Heating and cooling costs are a significant portion of the household budget. Homeowners often address these costs by making their current homes more energy-efficient, but an alternative approach is to simply relocate to an area with milder weather. This takes some careful consideration, though, because most regions of the United States have either blazing summers or frigid winters, and some regions have both.
Heating Degree Days
The amount of annual heating energy required in a specific region is measured in degree days. A specific region accumulates heating degree days whenever the average temperature for a day is below a certain threshold temperature. A standard threshold is 65 degrees Fahrenheit because most people will heat their homes when the interior temperature falls below 65 degrees F. For example, if a day in winter has a high temperature of 40 degrees F and a low temperature of 20 degrees F, the average temperature is 30 degrees F. This is 35 degrees below the threshold temperature, so this particular day contributes 35 degree days to the annual total.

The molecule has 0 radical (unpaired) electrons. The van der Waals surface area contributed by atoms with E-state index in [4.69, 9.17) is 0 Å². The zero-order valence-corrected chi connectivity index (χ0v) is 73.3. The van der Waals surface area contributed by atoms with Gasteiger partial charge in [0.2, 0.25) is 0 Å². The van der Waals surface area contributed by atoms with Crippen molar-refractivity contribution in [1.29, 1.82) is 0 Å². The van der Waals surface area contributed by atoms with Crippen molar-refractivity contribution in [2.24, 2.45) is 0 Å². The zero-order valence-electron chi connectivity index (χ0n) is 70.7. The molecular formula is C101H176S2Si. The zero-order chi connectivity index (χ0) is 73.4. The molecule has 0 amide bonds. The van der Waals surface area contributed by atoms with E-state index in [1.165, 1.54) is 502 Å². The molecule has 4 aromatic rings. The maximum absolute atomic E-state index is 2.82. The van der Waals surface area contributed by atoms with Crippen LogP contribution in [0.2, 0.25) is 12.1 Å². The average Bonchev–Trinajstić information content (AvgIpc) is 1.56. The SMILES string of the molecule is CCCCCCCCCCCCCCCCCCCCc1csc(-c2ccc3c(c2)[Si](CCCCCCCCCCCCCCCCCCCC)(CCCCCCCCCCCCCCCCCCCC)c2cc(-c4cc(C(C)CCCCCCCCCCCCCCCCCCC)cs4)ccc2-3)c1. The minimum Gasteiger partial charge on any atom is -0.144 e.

Cooling Degree Days
Cooling degree days accumulate whenever the average temperature for a day is above a certain threshold. For the sake of convenience, the standard threshold is again chosen as 65 degrees F, even though many people would not use air conditioning on a day with a low temperature of 55 degrees F and a high temperature of 75 degrees F. Because the two thresholds are the same, any day with an average temperature above or below 65 degrees will accumulate either cooling degree days or heating degree days.
Average Degree Days
The average heating and cooling degree days for a specific region directly represent the amount of energy that will be required to maintain a comfortable temperature within the home. To find a place with low heating and cooling costs, you need to look for places that have both cooling degree days and heating degree days that are lower than most other places in the United States. A quick way to assess an area's potential is to add up the cooling degree days and the heating degree days.
According to degree day maps published by the National Climatic Data Center, the middle of the degree day range in the United States is about 7,000 total degree days (cooling plus heating). Regions with significantly lower totals are coastal Southern California (1,500 heating days plus 500 cooling days equals 2,000 total); Hawaii (3,500 cooling days with very few heating days); coastal northern California (3,500 heating days with less than 500 cooling days); and coastal areas of Georgia and South Carolina (about 4,000 total degree days).
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